Trump defended indoor rally, but Express Express expressed concern

WASHINGTON – President Trump and his campaign for personal assistance, who call it a game of political Russian roulette and, despite growing concern, are defending their right to rally indoors for the rally, such ceremonies Can prolong the coronaval epidemic.

“I’m at a stage, and it’s far away,” Mr. Trump said in an interview with the Las Vegas Review-Journal on Monday, after thousands of his supporters gathered Sunday night inside a manufacturing plant in the Las Vegas suburb. , Flaunts a state directive limiting indoor ceremonies to less than 50 people.

The president did not address health concerns about those attending the rally, most of whom did not wear masks or practice any social distance. When it came to his safety, he said, “I’m not worried at all.”

Officials said the decision to hold a rally was a last resort for a campaign that tried to buy five outdoor venues. A Trump campaign official said that everyone faced pressure from state officials to host the rally.

Xtreme Manufacturing, which eventually agreed to host, immediately faced threats from the city of Henderson, Nev. Officials said in a letter that the city could impose a fine of $ 500 for every person over the state’s 50-person limit and suspended or revoked. Business license of Xtreme Manufacturing.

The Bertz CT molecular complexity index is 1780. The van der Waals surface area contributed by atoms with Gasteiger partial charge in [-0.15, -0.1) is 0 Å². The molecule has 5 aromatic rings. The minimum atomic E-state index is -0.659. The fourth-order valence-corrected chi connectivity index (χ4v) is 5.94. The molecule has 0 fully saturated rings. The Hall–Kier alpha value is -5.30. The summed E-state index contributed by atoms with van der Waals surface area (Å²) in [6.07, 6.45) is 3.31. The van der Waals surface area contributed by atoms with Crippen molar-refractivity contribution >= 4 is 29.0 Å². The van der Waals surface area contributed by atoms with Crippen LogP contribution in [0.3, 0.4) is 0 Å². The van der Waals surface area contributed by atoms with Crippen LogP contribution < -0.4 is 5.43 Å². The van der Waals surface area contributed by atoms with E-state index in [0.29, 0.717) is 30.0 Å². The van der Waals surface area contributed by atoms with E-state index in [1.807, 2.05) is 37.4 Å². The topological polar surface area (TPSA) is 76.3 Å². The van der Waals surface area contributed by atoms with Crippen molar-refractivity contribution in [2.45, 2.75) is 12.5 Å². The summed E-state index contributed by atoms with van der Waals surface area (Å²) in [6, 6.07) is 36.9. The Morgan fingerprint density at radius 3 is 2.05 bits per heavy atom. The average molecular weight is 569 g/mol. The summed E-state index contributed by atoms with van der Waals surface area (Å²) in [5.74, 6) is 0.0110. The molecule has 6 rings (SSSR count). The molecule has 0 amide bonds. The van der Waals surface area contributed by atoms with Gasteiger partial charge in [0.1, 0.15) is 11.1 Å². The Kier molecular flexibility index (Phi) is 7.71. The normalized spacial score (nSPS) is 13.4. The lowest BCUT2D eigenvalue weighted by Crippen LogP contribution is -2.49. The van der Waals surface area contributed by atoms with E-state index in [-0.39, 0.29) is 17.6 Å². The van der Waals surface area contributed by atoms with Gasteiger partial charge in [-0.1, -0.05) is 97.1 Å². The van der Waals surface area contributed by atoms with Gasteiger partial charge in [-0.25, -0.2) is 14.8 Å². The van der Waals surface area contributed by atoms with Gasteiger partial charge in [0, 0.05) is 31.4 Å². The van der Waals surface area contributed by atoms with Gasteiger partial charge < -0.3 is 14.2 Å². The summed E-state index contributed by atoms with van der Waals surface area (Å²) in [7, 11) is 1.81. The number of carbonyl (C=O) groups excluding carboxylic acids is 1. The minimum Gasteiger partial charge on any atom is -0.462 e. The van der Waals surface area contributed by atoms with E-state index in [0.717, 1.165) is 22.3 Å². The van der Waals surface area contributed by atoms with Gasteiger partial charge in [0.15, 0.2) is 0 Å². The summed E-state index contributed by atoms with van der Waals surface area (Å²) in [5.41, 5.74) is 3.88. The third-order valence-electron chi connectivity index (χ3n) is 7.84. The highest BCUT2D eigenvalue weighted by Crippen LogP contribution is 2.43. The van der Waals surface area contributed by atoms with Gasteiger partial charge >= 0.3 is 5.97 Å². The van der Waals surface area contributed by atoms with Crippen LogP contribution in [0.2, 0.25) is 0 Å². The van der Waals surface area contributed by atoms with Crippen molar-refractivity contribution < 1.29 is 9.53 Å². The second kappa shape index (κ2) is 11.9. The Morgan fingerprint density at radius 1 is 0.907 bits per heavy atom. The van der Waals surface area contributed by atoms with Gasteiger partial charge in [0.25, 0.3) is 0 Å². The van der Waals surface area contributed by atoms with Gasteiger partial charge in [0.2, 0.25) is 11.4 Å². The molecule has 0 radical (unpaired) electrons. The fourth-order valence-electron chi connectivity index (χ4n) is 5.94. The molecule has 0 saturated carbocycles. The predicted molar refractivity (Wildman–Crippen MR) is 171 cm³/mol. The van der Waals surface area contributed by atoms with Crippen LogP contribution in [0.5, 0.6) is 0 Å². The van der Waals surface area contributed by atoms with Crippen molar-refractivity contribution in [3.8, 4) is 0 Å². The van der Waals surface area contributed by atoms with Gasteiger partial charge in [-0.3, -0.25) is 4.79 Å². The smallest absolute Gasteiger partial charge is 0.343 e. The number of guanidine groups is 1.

Mr. Trump was defiant during the rally. He said, “If the governors come after you, which they should not do, I will be with you.”

Upcoming Trump rallies in Wisconsin and Minnesota have been planned for outdoor airport hangars, similar to the one the president recently began scheduling with little pomp, but which still violates state guidelines by 50 Are limited to fewer people. But in some states, such as North Carolina, where Mr. Trump held an outdoor rally in Winston-Salem last week, there is a waiver of the First Amendment to allow crowds to gather in the name of freedom to speak. This has led the Trump campaign to distribute signs reading “This is a peaceful demonstration” at its rallies, claiming that attending the rally is an act of political speech.

An official said that there were no plans to announce large-scale incidents in the campaign.

But more than 100 people, most of them not wearing masks, were packed into a hotel ballroom in Arizona for an event on Monday that was billed as a modest round table with the president.

Officials said they never considered ending the rallies altogether when their efforts to find an outdoor venue failed. For the president, the quiet return of a classic Trumpian political event is a way to give himself a sense of control during a time when he has little control over events or news cycles. Longtime advisers said they were critical to the management of a candidate who needed an enthusiastic crowd to cheer on as they themselves were to activate supporters.

Nevertheless, the return of the rallies was a stark contrast to the Trump campaign.

The president told radio host Hugh Hewitt last month that he did not plan to hold campaign rallies because of concerns about the epidemic. “I would like to do rallies. We cannot be due to Kovid, ”Mr. Trump said. “You know, you guys can’t sit next to each other.”